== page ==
The best part about this new technology is that it is coming at a crucial time for marketers. Marketers have found it increasingly difficult to stand out in an online environment overloaded by content. VR allows the total capture of the customer attention to show them what makes your product exceptional. In a world of distractions, VR essentially lets you reclaim a captive audience.

In our industry, VR is very much still in its early days but it is already an incredibly effective tool for marketing certain types of products.

We already have the technology available to us to simulate products/production process and predict various outcomes. VR has the potential to take that to the next level by submersing the customer into a virtual factory. Customers can experience large or complicated manufacturing process and equipment, stimulating areas of the brain traditional methods of communication cannot achieve. 

Traditionally, sales of these products have required site visits and trade shows to demonstrate how a product works but without the customer experiencing it before they buy. All of this can now potentially be accomplished with VR.

So ultimately, in an age of authentic marketing, VR offers to help people visualise how products and services will work after purchase and allow users into an exclusive environment that communicates company’s values with emotion and honesty.

Issues with VR

While VR shows an immense amount of marketing promise, before we get carried away and decide to live in a virtual world, VR currently has a number of issues. 

One significant cause for concern are the apps and content that need to be created, specifically with VR in mind. This creates a limited content tool that, whilst can be displayed on a VR headset, does not take full advantage of the capabilities that VR offers – yet.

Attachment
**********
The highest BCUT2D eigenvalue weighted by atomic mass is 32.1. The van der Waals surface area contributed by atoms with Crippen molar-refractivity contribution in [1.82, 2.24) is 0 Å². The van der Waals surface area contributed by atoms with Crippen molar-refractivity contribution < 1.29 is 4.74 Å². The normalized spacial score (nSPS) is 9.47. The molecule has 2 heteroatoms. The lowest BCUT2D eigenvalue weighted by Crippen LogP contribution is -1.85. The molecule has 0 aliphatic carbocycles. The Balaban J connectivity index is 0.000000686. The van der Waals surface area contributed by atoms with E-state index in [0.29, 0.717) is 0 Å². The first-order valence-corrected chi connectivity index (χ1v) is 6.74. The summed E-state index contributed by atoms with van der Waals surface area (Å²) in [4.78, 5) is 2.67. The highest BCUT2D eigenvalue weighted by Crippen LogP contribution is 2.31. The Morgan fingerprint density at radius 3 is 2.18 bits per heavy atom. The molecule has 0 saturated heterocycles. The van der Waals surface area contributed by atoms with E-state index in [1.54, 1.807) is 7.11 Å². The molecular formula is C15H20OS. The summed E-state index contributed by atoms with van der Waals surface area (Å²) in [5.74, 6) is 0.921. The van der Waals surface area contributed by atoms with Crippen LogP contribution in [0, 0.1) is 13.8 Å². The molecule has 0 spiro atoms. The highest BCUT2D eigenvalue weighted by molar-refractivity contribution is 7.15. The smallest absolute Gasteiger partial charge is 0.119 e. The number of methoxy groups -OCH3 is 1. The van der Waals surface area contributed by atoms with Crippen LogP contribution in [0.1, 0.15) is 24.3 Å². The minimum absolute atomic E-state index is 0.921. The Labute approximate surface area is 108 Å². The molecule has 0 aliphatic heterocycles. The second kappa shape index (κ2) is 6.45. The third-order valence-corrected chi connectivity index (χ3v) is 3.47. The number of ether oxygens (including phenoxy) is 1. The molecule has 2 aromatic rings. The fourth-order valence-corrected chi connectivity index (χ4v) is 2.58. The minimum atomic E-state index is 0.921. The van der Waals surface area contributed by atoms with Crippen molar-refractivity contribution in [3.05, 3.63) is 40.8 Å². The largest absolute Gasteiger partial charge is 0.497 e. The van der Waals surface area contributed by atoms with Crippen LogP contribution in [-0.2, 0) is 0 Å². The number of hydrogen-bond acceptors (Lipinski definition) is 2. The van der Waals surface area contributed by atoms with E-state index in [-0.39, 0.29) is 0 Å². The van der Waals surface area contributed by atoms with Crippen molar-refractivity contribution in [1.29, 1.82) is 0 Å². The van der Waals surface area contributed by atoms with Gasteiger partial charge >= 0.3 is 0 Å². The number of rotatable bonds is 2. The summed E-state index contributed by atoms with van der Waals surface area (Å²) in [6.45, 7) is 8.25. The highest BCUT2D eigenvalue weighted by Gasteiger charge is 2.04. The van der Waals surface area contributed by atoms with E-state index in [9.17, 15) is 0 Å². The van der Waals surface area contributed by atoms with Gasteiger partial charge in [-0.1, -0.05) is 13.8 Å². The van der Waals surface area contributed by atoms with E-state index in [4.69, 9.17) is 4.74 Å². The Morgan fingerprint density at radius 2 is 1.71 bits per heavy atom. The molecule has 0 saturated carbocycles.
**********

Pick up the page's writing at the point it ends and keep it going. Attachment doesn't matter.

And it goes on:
There is also the issue of cost – true VR headsets are still expensive and also require additional hardware to run such as a PC or game console. 

Even with cheaper alternatives to create a VR experience (such as Google Cardboard) the high expectations of a fully-capable VR headset with the price point that meets the average consumer’s desires is still not there. 

However, remember that this is only the beginning for VR as a marketing medium. With fast growth predicted in the number of VR headsets over the next few years, marketers will need to move quickly to take advantage of this new technology. 

If we look back in every previous marketing technology revolution from television to social media, the companies that established themselves early earned massive gains. The most savvy and cutting-edge marketers, who take the plunge and create the engaging VR experience, now, will have the leading edge.

So, is VR for our industry? I think at this stage it is too early to tell, it clearly has its advantages as a method to take simulation to the next level and to develop some truly impressive content to better the customer engagement experience. 

At this moment in time, how this technology is used and how accessible it is from a cost perspective to first develop the VR environment and then the supporting equipment required for customers to be able to access it, is still something that would be a capability for the few, rather than the masses.   

*From post written in Forbes by Jon Clark, Founder & CEO of Fuze SEO, a New York  New York-based digital marketing agency: